Using Advocacy to End Homelessness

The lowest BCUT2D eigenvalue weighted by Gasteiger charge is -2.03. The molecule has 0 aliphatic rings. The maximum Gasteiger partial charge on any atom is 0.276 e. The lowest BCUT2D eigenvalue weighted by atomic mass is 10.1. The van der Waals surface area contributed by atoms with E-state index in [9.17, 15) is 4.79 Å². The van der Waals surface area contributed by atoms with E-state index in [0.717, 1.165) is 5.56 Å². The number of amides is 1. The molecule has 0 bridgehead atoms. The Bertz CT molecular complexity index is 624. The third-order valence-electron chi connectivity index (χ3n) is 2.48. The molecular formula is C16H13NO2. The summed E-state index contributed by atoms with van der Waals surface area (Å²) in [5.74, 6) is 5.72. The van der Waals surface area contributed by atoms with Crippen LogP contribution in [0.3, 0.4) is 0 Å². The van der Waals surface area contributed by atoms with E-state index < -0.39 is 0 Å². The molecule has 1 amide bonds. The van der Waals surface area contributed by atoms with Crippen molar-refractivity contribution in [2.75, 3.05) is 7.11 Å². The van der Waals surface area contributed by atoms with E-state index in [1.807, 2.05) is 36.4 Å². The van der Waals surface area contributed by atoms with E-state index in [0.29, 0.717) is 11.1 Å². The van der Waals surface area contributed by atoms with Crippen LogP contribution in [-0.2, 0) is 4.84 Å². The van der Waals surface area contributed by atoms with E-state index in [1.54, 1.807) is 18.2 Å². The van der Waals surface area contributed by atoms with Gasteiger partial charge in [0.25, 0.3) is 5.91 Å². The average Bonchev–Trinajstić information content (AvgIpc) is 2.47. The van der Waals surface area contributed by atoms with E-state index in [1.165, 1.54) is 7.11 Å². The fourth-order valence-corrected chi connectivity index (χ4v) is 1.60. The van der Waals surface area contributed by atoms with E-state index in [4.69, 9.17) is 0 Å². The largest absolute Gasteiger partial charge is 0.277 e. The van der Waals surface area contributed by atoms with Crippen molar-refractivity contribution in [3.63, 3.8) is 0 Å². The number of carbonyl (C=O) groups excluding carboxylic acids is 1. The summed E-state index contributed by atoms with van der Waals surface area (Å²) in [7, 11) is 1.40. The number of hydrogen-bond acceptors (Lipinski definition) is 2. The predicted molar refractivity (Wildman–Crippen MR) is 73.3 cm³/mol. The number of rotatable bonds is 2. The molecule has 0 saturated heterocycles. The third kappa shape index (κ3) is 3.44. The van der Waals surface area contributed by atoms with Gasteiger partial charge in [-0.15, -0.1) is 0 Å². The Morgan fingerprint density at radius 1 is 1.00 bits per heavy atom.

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<ul><li><p> Using Advocacy to </p><p>End Homelessness: State Advocacy Guide </p><p>Lisa Stand, Senior Analyst </p><p>Edward SanFilippo, Policy Fellow </p><p>November 2013 </p></li><li><p>1 </p><p>The National Alliance to End Homelessness is a non-</p><p>partisan, mission-driven nonprofit organization </p><p>committed to preventing and ending homelessness in </p><p>the United States. The Alliance is a leading voice on </p><p>the issue of homelessness. The Alliance analyzes </p><p>policy and develops pragmatic, cost-effective policy </p><p>solutions. The Alliance works collaboratively with the </p><p>public, private, and nonprofit sectors to build state </p><p>and local capacity, leading to stronger programs and </p><p>policies that help communities achieve their goal of </p><p>ending homelessness. We provide data and research </p><p>to policymakers and elected officials in order to </p><p>inform policy debates and educate the public and </p><p>opinion leaders nationwide. </p><p>Copyright 2013. The National Alliance to End Homelessness. </p></li><li><p>2 </p><p>Introduction </p><p>People committed to ending homelessness in their communities know that, alongside familiar federal priorities like funding for HUDs McKinney-Vento Homeless Assistance Grants, state policies and programs are vital to the work they do. However, engaging effectively in state policymaking can be a challenge, and advocacy success takes planning and organization. This State Advocacy Guide is designed to simplify advocacy at the state level and to provide you with tools you can use to make preventing and ending homelessness a state priority. Through advocacy, you can work with state partners to bring about the changes needed to end homelessness. The Guide is a companion and supplement to Using Advocacy to End Homelessness: A Toolkit for Understanding and Conducting Advocacy, also published by the Alliance. The Guide will add to your understanding of state advocacy and give you tools to get results in your state capital whether from the legislature, commissions, or administrative offices. It is expected that most readers will draw on information and tools from both the Toolkit and the Guide, skimming through chapters to see what information is available and then utilizing specific sections as appropriate. Readers of the Guide should turn to the Toolkit1 to learn more on topics such as: </p><p> Rules for Nonprofit Lobbying; </p><p> Building Effective Coalitions; </p><p> Developing Relationships with Government Officials; and </p><p> Conducting Successful Meetings. </p><p> Why Does State Policy Matter in Plans to End Homelessness? </p><p> Homeless assistance and housing solutions in your community likely rely on federal resources as a foundation. However, state resources and state policy priorities can also be critical. Besides funding programs directly, state budgets and policies can powerfully drive how federal programs are accessed and implemented in communities. State-level decisions on a range of matters affect the capacity of your community to prevent and end homelessness. 1 Using Advocacy to End Homelessness: A Toolkit for Understanding and Conducting Advocacy can be found on </p><p>the Alliance website. Visit www.endhomelessness.org/library. </p><p>Examples of state policies that make a difference: Medicaid coverage and benefits; resources to support people with mental illness and substance use problems; tax benefits to build housing for people with disabilities and extremely low incomes; and family services that promote rapid re-housing and family unification to end a homeless episode. </p></li><li><p>3 </p><p> At a basic level, advocacy is the active support of an idea or cause. Generally, advocacy takes a wide array of forms, from basic education about the importance of an issue to direct lobbying where you ask a policymaker to take a specific action. So too the potential targets of your state advocacy efforts are also wide-ranging. State elected leaders, appointed officials, and influential stakeholders can all be focal points on key state policy. How you reach them, and when, are questions for advocacy planning a topic covered in the next section. If you have any questions about advocacy or the information contained in the toolkit, please do not hesitate to contact the Alliance. Staff members are available to assist you every step of the way as you strategize your advocacy efforts. </p><p>As someone who is involved in the homelessness assistance world, you are a critical part of advocacy efforts to secure new and increased resources for ending homelessness. If you work in this field on a daily basis, you are well aware of the challenges that your community is facing and what it could do with additional resources or new or improved programs. It is up to you to communicate those needs to policymakers. They rely on constituents to understand which issues represent a priority for their community. </p></li><li><p>4 </p><p> Developing a State Advocacy Plan </p><p> Two key elements of your state advocacy efforts are developing an advocacy strategy and staying on target with your priorities. With your demanding work helping to end homelessness, you may find that your state advocacy efforts are limited to speaking up at the last minute as important issues arise. As a result, you miss opportunities to build strong, long-term relationships with state elected officials. Having your own set of priorities, great and small, matters a great deal. It is important to remember that the most valuable short-term successes are those that move your agenda toward its longer-term goals. Planning helps keep your efforts on track for the future. Following the steps below will help you plan effectively to meet long-term goals with measurable progress and short-term success along the way. </p><p>1. Build Relationships As You Go Whether you work in a coalition with others or not, successful advocacy depends upon establishing strong relationships with your local representatives and top administrative and legislative leaders. When they trust you and know that you are a credible and reliable partner, they will be more likely to respond positively to your advocacy requests. Developing and maintaining these relationships takes time and effort. In many states, there are term limits and other reasons for turnover in key positions. Therefore, it is a good idea to consider relationship-building as an ongoing element of your plan. </p><p>2. Include Policymakers Closest to Home Communicate with your local elected officials, even if they do not sit on key committees and even if they have not made ending homelessness a priority. They are nevertheless most interested in what their own constituents have to say. If constituents do not tell them why it is important to make ending homelessness a state priority, policymakers may never know they need to do so. Just as it is their job to listen to you, it is your job to tell them what your community needs. And remember todays state senator may be tomorrows U.S. Congresswoman. </p><p>3. Work from a Menu of Objectives Advocacy strategy can have more than one approach, depending on the audiences you most need to reach. You might be planning a lengthy campaign, e.g., a drive to end chronic homelessness in 5 years. To meet this goal, you need to reach the broad public, in your locale or across the state, as well as policymakers. Or you may have a single policy request in a given year, such as increased housing assistance for homeless youth. </p></li><li><p>5 </p><p>The benefit to setting a big goalsuch as ending homelessness in 5 yearsis that it helps to energize supporters in the field of homeless assistance, as well as community partners and the public at large. By explaining the long-term vision for your advocacy activities, you increase your networks desire to participate in the movement as well as an understanding of how the actions they take now can help to shape long-term change. Big goals are helpful to steer long-term planning and generate support. Meanwhile, concrete, immediate advocacy requests are best when working directly in the policymaking process. These requests are your short-term objectives. Your direct appeals to elected officials to take action are more likely to be successful if they focus on pragmatic requests that are realistically achievable in the immediate future. This way, policymakers are more likely to view your organization as a practical, credible partner. With advocacy efforts, the objective is usually to increase resources or pass new legislation. Unfortunately, sometimes factors beyond your control (such as the economic or political climate) may make it hard to reach those ends. As a result, it is very important to use additional measures to define success, including milestones such as getting your elected official to take action or securing support and commitments from a new stakeholder. </p><p>4. Map Out a One-Year or Two-Year Advocacy Plan With immediate and longer-term goals in mind, your coalition should work out a timeline that makes the most sense in your state policymaking environment. A basic, short-term timeline often tracks with the legislative calendar. However, achieving success on a state initiative can take several years. Therefore, your immediate objective for a year is not necessarily bill passage. It may be creation of a study commission, or having a bill passed out of a committee, thereby gaining momentum for enactment at a later time. These three factors will help your coalition define objectives for a state legislative session: </p><p> Opportunity What is the likelihood of success? Perhaps your issue has a new champion in the legislature or the governors office, or perhaps there is momentum to build upon from the prior session. An improved budget forecast often creates an opportunity. On the other hand, it also means you will face more competition for the attention of key leaders in position to affect the budget. </p><p> Potential impact Of all the initiatives you are considering, which would result in the most gain? You could view this question in terms of the number of homeless people who would be served or permanently housed next year. For the long run, being able to sustain support for a new program is a factor in assessing impact. </p><p>Strategic planning is an ongoing activity. Periodically assess the public policies most important for you or your coalition. Consider the issues and proposals most relevant to your overall mission and the people affected, as well as the policymaking environment. </p></li><li><p>6 </p><p> Capacity With limited resources, what level of effort is reasonable to expect from your coalition? In addition to direct costs, think of training needs, availability of experts and leaders, and whether you may have to respond to opposition or competing proposals. </p><p> 5. Select Your Targets </p><p>After your coalition has set its objectives, you will be able to decide targets. Targets refers to the people or groups you need to take a specific action, e.g., introduce or vote on a bill, or hold a hearing. A target is usually a legislator but sometimes it is also worthwhile to focus on opinion leaders, influential media, or the broader public. In target selection, be sure you understand which individuals and groups are in a position to take the action you need. </p><p>6. Map Out Action Steps After clarifying objectives and identifying targets, you can begin to brainstorm the actions that will motivate your targets to advance your agenda. These actions, sometimes also referred to as tactics, really describe the specific steps you plan to take to reach your objectives. Examples of tactics include: </p><p> Hosting a site visit for an official whose support you need; </p><p> Meeting as a group with your elected officials to ask for their vote on a specific bill; </p><p> Mobilizing volunteers and supporters to contact legislators with phone calls and email, and write letters to the editor. </p><p>Some tactics are more time-intensive, while others require less effort but may have less impact. Determine how much work is needed to reach the objectives you set, and then choose which tactics will be most effective. Careful planning of your activities will help you achieve your objectives without expending unnecessary resources on the effort. Again, the more time you put into an advocacy strategy, the more likely you are to be able to affect the outcome positively. Aiming for specific numbers of concrete actions will help your coalition structure and evaluate its efforts. Following specific strategies will help your coalition to be more goal-oriented and focused on results. Be realistic, but ambitious. Aim high and push your coalition to do its best in its efforts, but do not set yourself up for failure by choosing impossibly high outputs for your efforts. </p><p>Be very focused with your tactics. Instead of aiming to send letters or get media attention, aim to get the community to send 20 letters to an elected official or place one op-ed and three letters to the editor in the local paper about a certain piece of legislation. </p></li><li><p>7 </p><p>Tips for Successful Communication Use helpful media attention as a springboard. Forward news items on homelessness to local legislative offices, adding a note about state policies that make a difference. When your coalition releases a new study or has new outcomes data, pass that information along, too. If a staff member seeks you out with questions, respond promptly and thoroughly. Being a staff members go-to person is a sign of a strong relationship and puts you in one of the best positions you can have as a constituent. Getting on the phone with a government official? Take a few minutes first to plan out exactly what you want to say. This will help you to be more concise and to better structure your remarks. Suggest a concrete action step a government official can take, such as sending a letter or voting for a specific bill at an appropriate time. Be clear about what you want to be done. Asking for something vague, such as to express their support on the issue of homelessness, does not always leave them with a clear sense of what you want them to do and is therefore less likely to result in any action at all. </p></li><li><p>8 </p><p> State Advocacy Planning Toolkit </p><p>Contents </p><p>Making a Point with Data................................................................................................................ 9 </p><p>Worksheets ............................................................................................................................... 10 </p><p>Homeless Subpopulations in Your Community ..................................................................... 10 </p><p>Community Health ................................................................................................................. 10 </p><p>Talking Points Templates ........................................................................................................ 11 </p><p> Medicaid Health Homes State Interagency Council Temporary Assistance for Needy Families Planning Your Action Steps ....................................................................................</p></li></ul>